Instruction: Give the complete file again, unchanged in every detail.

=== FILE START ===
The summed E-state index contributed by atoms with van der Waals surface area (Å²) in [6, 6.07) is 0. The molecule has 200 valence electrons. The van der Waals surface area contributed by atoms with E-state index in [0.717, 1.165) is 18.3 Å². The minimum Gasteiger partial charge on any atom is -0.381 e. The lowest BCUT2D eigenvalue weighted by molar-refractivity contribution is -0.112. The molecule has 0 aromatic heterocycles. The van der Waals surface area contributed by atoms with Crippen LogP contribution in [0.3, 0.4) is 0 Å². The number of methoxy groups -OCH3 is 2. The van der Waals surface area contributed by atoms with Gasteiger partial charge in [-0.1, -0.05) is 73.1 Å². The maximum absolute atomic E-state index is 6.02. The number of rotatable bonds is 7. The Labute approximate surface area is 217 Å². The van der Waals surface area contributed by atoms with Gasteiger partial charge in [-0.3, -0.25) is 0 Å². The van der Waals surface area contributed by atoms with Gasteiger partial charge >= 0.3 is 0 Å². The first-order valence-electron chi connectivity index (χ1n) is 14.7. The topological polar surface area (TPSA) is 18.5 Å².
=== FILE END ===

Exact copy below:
The summed E-state index contributed by atoms with van der Waals surface area (Å²) in [6, 6.07) is 0. The molecule has 200 valence electrons. The van der Waals surface area contributed by atoms with E-state index in [0.717, 1.165) is 18.3 Å². The minimum Gasteiger partial charge on any atom is -0.381 e. The lowest BCUT2D eigenvalue weighted by molar-refractivity contribution is -0.112. The molecule has 0 aromatic heterocycles. The van der Waals surface area contributed by atoms with Crippen LogP contribution in [0.3, 0.4) is 0 Å². The number of methoxy groups -OCH3 is 2. The van der Waals surface area contributed by atoms with Gasteiger partial charge in [-0.1, -0.05) is 73.1 Å². The maximum absolute atomic E-state index is 6.02. The number of rotatable bonds is 7. The Labute approximate surface area is 217 Å². The van der Waals surface area contributed by atoms with Gasteiger partial charge in [-0.3, -0.25) is 0 Å². The van der Waals surface area contributed by atoms with Gasteiger partial charge >= 0.3 is 0 Å². The first-order valence-electron chi connectivity index (χ1n) is 14.7. The topological polar surface area (TPSA) is 18.5 Å².